Which competitors call forth the best in you?
They all do. So many publishing houses have superb editors, regardless of whether I admire the house as much as I admire, say, Knopf. Reagan Arthur at Little, Brown is pretty hard to beat. FSG is a gorgeous house and offers literary firmament that has enormous appeal to writers, just as Knopf does. And I wouldn’t relish being in an auction against Susan Kamil.
At the start of our conversation, you blamed everything on your local librarian and your high school English teacher. Could you talk a little more about your teacher?
Oh God, can I! He is a marvelous man named Bernie Kaplan, who has since gone on to become principal of a Long Island high school. It is a job I know he was born to do, but to this day I think must be such a loss to the generations of English students whose lives would have been changed by encountering him.
He taught us Gatsby, Shakespeare, Hemingway, poetry. It almost didn’t matter. He taught with urgency and intensity and intelligence, and he made it all so immediately relevant to the experience of being 14 or 15 or 16 years old. He absolutely changed my life. It was as if he picked me up by the scruff of my neck and set me down on this road, and pushed me off in this direction.
You’ve been the recipient of a lot of wonderful mentorship. Now you’re in the position to pay it forward.
All of my assistants are far more successful than me—Sarah McGrath [vice president and executive editor at Riverhead] was my first assistant. And right now I have one of the greatest assistants I’ve ever had. Her name is Caroline Bleeke, and I live in fear of her leaving me.
How do you support her development?
By how deeply I invite her into the process. I trust her taste enormously, so if I have a book on submission that I think might be important, we read it together. If it turns out that I am competing for that book at auction, she is my co-conspirator. If I’m editing a book, I invite her editorial notes as well—not all books, but selectively. She has a great editorial eye and her notes have been fantastic.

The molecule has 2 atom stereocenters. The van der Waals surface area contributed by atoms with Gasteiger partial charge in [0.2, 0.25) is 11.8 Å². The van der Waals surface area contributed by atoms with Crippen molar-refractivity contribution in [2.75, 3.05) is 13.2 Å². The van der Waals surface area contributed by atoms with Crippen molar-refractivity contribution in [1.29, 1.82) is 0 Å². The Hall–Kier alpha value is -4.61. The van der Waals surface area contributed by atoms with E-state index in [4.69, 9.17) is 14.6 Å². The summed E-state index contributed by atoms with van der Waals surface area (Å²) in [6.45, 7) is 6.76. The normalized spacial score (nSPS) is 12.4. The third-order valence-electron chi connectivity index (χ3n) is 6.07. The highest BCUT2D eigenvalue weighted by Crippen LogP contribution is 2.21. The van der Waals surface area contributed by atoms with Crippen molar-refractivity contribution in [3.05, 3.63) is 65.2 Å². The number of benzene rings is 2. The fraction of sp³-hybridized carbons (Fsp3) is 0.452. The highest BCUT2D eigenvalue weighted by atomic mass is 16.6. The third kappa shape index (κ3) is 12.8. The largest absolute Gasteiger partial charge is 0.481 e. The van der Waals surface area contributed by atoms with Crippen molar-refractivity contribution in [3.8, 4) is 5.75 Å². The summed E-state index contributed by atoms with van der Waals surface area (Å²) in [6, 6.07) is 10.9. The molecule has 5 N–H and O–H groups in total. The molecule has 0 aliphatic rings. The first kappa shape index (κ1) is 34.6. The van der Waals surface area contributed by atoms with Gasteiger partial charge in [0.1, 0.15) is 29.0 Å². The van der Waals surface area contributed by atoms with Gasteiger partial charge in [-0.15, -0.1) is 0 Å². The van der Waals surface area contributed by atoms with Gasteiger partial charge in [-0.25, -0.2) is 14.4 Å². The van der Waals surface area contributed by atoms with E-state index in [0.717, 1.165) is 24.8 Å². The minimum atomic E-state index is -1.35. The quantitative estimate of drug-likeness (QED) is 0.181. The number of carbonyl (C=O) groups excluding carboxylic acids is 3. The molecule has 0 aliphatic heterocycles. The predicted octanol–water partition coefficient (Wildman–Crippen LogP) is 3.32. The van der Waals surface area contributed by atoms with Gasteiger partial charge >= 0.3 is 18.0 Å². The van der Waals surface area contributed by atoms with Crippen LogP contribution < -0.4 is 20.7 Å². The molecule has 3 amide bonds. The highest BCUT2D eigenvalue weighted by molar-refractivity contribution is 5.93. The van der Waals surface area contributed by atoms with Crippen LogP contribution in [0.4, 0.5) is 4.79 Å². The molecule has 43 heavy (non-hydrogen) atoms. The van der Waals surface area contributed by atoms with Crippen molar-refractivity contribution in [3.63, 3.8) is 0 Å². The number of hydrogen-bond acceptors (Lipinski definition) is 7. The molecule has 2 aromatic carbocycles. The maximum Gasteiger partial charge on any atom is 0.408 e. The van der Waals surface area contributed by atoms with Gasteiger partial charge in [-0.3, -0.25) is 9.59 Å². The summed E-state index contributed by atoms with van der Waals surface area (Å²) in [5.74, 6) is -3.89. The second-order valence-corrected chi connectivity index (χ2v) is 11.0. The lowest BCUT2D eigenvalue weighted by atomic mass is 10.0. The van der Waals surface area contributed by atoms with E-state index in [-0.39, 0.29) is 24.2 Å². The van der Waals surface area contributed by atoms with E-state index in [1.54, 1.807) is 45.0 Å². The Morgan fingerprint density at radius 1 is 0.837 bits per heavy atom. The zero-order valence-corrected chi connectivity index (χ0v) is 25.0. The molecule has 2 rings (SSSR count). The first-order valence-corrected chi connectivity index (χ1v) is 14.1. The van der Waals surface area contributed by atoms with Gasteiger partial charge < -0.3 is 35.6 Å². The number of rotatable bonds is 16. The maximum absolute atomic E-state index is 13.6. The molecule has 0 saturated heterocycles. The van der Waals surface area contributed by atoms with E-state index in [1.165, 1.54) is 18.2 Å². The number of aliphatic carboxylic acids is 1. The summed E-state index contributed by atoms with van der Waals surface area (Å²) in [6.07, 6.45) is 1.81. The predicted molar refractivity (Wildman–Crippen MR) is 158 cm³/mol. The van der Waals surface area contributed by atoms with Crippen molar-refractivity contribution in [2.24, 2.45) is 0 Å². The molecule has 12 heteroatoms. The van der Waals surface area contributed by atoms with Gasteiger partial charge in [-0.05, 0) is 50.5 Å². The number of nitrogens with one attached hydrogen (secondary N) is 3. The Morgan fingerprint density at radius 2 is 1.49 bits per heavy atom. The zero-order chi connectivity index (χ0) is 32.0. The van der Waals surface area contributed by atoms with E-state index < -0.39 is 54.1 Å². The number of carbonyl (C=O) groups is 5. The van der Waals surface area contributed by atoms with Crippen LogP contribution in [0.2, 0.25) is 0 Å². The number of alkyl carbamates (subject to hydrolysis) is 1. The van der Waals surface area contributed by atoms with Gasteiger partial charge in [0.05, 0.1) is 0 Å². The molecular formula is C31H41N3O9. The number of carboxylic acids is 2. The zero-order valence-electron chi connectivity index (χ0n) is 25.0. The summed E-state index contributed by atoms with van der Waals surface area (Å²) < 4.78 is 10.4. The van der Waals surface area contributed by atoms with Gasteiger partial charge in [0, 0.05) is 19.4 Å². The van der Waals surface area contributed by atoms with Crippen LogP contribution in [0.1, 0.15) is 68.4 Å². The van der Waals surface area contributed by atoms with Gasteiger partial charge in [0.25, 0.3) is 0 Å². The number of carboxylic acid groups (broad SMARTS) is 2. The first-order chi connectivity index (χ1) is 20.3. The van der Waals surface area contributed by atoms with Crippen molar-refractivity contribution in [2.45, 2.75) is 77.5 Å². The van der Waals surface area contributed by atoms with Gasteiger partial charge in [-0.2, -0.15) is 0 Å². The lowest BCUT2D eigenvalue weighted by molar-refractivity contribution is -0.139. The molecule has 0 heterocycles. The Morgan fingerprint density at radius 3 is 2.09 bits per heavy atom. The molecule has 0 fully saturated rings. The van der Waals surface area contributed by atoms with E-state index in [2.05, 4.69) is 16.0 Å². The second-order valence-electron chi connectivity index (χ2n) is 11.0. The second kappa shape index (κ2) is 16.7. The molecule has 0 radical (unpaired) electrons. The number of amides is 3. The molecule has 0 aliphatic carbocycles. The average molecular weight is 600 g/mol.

The most important thing is to allow somebody in. To treat them as a colleague rather than a secretary. Caroline is truly so much smarter than I am. She speaks several languages, she’s better educated. She is something else. I love having her as a colleague.
You mentioned that nineteenth century literature and the Russians are your literary touchstones. But you also published A Visit From the Goon Squad, which was, in part, a series of PowerPoint slides. How do you approach a novel that breaks out of the classic tradition?
I think they reach us in the same place—if they reach us. They’re differently woven, but fundamentally, in how they act upon us, they’re similar spells. I almost don’t distinguish.
If I had to connect the dots and take a guess, I’d say that the most important thing to you is how much heart a story has.
You know, I actually wouldn’t say that. It’s not necessarily heart. It’s an immediacy. It’s a sense that something is alive, that whatever mask I wear in my daily life is somehow stripped away by the experience of encountering it. It’s a cliché now, but the book that’s the “axe to break the sea frozen inside us”—that’s the thing I am looking for. I’m interested in being disarmed.
We’ve talked a lot about approaching a work from a place of love, and you’ve told me about a few heartbreaks. Has there ever been a divorce? Have you ever had to cancel a book contract?
I did cancel one book. One of the things that I have learned about myself, generally speaking, is that it is a mistake for me to sign up a novel on the basis of a proposal. That is thinking with a part of my brain that almost always lets me down.
I don’t mean a new novel by a writer with whom I’ve been working for many years. I would happily offer any of my writers a long-term contract if I could, because I have a basis for making that leap of faith. But to begin a relationship with a novelist on the basis of a proposal for me is almost always an error.
How much time and room can you give your authors to get the book right?
A writer with whom I am already engaged? Someone with whom I have a long-term relationship?
Without telling you anything about it, here’s this manuscript on my desk. This is the third draft of this book. It needs a huge amount of work. But this book is phenomenal. We will go on revising for as long as we possibly can and then we will publish it. I am so happy to help this writer burnish his prose, because it is already extraordinary, and it is going to be a brilliant publication.